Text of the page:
Ackergill Tower prides itself on being able to do whatever it can for its guests – so you can enjoy your diner in the dining room, or they could prepare a picnic for you to enjoy overlooking the sea. Their food is all prepared using local, fresh ingredients and is made to order – homemade liquors are also available. Guests can also enjoy over 50 action-packed activities in the grounds of Ackergill Tower, so you’ll never be short of things to do.
There are also numerous function rooms, including a room called The Tree House, which is set amongst 150 year old sycamore trees. Staff at Ackergill will do their very best to give you everything you need and will look after you as much as you need them to. If you’re looking for a hotel that will amaze and inspire you – and that will leave you feeling totally refreshed and looked after, Ackergill Tower is definitely the place to stay.

Airth Castle Hotel, Falkirk, Scotland

Many castles across the United Kingdom are haunted – and Airth Castle is definitely one of them. In rooms 3, 9 and 23, the sound of children playing has been heard when the rooms were otherwise empty – perhaps these are the ghosts of two children who died along with their nanny in a fire at the castle?
A phantom dog, who roams the hallways nipping at people’s ankles has also been seen and felt by guests and staff alike. Guests have also reported hearing screams and cries late at night, which are believed to come from a maid who was brutally attacked by her master.


Airth Castle overlooks the village of Airth and the river Forth, located in Falkirk. It’s a category A listed building and is regarded as one of the most important historical buildings in Scotland – it has retained plenty of medieval fabric along with much of its original structure. A church also stands within the grounds of the castle that dates back to 1647.


The hotel has a whopping 125 en-suite bedrooms in both the castle and hotel. The rooms are individually decorated in a lavish and luxurious style – this is a 4* hotel and so you can expect sumptuous fabrics, soft furnishings and elegant antique furniture in every room. All rooms come with complementary bath products, soft white towels, satellite television, tea and coffee making facilities, trouser press and ironing facilities.
Free Wi-Fi is also available throughout the hotel. The hotel also comes with spa facilities that are available to everyone who stays at the hotel – these include an indoor heated swimming pool, Jacuzzi, technogym with plasma screens, sauna, steam room, tanning salon and solarium and beauty spa rooms. Weddings and conferences can also take place at the hotel, and with a newly refurbished honeymoon suite, the hotel can offer a fully personalised wedding service.
There are numerous dining options at the hotel – The Grill Room, a restaurant and grill that offers delicious food without pretention, and The Business Lounge, an informal space perfect for holding meetings or for enjoying a lighter meal. Private dining is also available on request.

Tulloch Castle Hotel, Dingwall, Scotland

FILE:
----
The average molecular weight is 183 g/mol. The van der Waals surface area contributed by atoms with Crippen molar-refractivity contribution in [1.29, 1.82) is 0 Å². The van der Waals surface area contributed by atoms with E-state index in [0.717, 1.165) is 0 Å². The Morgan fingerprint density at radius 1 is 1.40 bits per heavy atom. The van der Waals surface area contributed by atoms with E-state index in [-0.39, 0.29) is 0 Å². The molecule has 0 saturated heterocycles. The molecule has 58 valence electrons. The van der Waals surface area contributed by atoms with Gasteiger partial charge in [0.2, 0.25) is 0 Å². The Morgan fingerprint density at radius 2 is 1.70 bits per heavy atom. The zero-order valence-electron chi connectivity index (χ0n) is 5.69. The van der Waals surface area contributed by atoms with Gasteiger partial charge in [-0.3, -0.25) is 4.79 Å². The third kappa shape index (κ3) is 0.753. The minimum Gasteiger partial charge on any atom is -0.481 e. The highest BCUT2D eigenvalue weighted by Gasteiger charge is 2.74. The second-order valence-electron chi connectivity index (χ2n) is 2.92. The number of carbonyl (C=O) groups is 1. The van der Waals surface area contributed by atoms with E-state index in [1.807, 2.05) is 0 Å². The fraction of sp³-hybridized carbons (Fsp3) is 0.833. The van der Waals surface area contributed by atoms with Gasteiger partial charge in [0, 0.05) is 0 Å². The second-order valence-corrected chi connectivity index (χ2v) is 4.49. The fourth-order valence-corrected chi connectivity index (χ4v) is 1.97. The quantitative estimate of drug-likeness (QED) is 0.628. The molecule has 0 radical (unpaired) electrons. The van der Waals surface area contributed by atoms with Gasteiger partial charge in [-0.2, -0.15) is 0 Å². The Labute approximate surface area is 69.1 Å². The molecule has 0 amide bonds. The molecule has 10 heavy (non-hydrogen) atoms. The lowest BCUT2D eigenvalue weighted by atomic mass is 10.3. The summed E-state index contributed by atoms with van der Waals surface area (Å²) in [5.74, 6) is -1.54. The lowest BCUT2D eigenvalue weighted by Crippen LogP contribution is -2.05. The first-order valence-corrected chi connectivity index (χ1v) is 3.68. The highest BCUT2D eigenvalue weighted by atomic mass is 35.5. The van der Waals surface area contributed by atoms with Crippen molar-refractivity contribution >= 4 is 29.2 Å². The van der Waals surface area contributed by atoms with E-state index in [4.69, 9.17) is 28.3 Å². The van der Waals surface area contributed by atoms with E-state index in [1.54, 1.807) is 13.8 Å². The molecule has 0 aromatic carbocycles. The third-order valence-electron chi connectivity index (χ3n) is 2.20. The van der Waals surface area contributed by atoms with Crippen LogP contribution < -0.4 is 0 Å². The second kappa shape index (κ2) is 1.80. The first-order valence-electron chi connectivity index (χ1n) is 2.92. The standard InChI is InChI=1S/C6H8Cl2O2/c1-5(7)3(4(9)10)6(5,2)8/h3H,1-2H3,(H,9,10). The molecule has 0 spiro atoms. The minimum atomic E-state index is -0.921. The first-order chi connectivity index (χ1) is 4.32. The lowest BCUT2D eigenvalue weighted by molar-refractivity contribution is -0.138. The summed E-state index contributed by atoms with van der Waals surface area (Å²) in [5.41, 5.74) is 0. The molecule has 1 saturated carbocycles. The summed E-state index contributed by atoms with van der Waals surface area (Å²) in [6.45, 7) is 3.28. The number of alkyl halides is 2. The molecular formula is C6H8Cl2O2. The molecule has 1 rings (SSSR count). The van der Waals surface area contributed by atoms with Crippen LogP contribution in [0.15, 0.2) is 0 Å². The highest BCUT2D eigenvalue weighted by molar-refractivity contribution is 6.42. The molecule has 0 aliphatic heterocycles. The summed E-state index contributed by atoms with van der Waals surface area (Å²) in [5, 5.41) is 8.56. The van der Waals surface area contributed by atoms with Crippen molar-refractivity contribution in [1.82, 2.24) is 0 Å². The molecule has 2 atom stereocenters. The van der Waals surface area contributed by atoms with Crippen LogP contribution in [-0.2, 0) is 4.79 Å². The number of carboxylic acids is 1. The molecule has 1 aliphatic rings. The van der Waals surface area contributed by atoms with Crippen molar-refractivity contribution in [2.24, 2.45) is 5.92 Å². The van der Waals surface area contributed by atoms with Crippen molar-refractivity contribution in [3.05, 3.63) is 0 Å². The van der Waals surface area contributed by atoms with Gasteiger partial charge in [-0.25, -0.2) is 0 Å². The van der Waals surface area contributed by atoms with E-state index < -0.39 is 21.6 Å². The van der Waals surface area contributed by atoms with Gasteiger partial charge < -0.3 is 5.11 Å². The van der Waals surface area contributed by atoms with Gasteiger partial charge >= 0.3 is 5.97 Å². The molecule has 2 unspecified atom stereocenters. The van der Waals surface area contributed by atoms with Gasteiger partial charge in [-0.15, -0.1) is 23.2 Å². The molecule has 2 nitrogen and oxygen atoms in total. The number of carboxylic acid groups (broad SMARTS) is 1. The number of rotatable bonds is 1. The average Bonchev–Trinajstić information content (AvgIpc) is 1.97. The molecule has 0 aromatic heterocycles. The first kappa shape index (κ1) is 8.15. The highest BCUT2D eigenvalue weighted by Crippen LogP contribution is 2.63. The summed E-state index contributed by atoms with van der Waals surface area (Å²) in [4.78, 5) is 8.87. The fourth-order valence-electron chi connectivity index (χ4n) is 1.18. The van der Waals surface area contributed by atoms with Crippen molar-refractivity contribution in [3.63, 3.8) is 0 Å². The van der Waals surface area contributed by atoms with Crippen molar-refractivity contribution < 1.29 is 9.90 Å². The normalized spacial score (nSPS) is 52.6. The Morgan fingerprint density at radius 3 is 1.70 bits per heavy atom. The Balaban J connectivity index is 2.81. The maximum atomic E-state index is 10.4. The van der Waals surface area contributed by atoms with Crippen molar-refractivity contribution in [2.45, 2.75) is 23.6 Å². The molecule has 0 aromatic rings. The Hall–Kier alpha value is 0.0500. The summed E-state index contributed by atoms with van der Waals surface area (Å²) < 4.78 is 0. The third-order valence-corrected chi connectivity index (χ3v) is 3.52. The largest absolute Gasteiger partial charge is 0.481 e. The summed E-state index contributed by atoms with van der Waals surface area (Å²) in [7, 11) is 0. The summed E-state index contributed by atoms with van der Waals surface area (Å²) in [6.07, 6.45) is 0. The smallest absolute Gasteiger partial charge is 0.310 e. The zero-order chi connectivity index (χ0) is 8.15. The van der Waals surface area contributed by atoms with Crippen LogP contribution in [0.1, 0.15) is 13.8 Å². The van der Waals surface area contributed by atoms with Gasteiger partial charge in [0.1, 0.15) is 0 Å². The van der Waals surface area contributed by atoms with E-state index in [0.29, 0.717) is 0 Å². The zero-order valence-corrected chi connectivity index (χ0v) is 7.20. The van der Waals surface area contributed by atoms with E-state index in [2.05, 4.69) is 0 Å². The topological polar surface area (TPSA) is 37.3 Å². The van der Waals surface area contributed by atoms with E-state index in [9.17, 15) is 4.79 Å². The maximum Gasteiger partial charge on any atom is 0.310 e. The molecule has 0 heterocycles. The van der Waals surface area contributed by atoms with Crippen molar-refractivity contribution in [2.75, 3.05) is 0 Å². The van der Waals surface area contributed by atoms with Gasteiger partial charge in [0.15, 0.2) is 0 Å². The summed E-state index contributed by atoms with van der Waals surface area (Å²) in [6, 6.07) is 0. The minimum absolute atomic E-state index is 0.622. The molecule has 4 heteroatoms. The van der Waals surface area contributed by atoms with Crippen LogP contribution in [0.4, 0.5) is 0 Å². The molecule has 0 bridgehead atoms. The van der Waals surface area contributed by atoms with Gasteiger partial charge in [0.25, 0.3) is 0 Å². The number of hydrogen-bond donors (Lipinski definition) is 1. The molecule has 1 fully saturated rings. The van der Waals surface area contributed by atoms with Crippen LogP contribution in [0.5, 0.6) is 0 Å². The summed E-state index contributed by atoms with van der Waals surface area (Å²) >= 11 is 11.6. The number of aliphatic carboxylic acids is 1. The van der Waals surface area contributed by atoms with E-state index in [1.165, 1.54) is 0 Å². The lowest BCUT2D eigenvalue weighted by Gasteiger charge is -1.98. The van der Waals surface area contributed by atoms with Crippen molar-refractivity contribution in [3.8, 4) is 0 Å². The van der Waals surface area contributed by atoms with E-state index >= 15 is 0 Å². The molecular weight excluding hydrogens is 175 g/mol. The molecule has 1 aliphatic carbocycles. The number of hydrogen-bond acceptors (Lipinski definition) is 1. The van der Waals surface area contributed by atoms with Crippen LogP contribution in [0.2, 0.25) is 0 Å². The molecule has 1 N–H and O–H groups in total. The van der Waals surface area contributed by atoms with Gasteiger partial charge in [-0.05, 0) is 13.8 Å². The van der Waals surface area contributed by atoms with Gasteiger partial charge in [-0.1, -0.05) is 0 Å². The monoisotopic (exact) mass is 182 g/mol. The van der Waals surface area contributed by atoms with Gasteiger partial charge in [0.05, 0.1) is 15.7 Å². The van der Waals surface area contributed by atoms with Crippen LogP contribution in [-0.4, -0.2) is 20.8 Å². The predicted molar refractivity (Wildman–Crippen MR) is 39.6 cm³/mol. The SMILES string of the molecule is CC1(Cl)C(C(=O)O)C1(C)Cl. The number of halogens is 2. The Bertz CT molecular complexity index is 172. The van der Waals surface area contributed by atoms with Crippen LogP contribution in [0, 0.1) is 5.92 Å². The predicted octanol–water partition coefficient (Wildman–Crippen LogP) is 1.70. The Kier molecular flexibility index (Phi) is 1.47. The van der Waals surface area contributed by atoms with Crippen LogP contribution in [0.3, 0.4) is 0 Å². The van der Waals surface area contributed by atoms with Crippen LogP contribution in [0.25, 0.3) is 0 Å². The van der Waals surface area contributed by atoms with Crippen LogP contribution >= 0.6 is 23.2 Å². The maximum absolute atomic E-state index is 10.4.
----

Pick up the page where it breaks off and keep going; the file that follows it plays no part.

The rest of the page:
Tulloch Castle is actually thought to have many ghosts – but the most-sighted ghost, and the ghost most talked about, is the Green Lady. She has been sighted so frequently, the bar in the castle is actually named the Green Lady Bar and a portrait of the lady believed to be the Green Lady, Elizabeth Davidson, hangs in the Great Hall.
The Green Lady is also one of the few ghosts that has been captured on film, prompting numerous investigations into the castle. A number of paranormal teams have investigated the castle over the years, and they have found some very interesting results. Balls of light, orbs and icy cold patches of air have been seen and felt and constant noises, clicks, bangs and thuds have been recorded on film – with no explanation.


Some parts of the castle date back to the 12th century, but all that remains of the original building are the south-west corner and tower. The castle was first named Tulloch Castle in 1507, and the name has stuck ever since, despite it changing hands numerous times in the ensuing years.
The Bayne family owned and lived in the castle from 1513 right through to 1752. The castle was then sold ten years later to Henry Davidson, and his family owned and lived in the family until the 1900s. In 1940 Tulloch Castle was used a hospital for a short period of time after the evacuation of Dunkirk, and in 1947 it was leased to the Education Authority when it was used as a girl’s hostel. In 1996, the Macaulays bought the castle and converted it into a hotel, and it is now still used as a hotel and a conference centre.


Tulloch Castle is one of the few castle hotels that still absolutely retains the look of a castle. Upon arrival at the castle, you’ll be greeted with countless period features – stone fireplaces, original ceilings, panelled rooms, stunning picture windows and plenty of original antique furniture. You’ll also be greeted by a friendly and professional team who will cater to your every need.
There are 20 en-suite rooms at the castle, all with period features, some with four-poster beds. There are a number of room options, too, including single rooms, twin rooms, double rooms, four-poster rooms and a family room – there is a room at Tulloch Castle for everyone. All of the rooms have their own unique character and personality, with sumptuous fabrics, soft furnishings and stunning paintings and mirrors.
You can enjoy a dining experience fit for a king at Turrets restaurant, where local Highlands produce is bought and prepared by Tulloch’s chefs. You’ll be able to choose from numerous locally sourced dishes from an a la carte menu, with a huge selection of wines to match the dishes. Breakfast in the castle is also a delicious affair, with over 7 different types of marmalade and jam and a number of cooked and cold dishes available. The castle also boasts a guest lounge, as well as a stunningly comfortable reception hall. For more informal drinks and dining, you can take a seat in the Green Lady bar. Whatever your reasons for coming to stay at Tulloch Castle, you’re sure to have a magical stay here.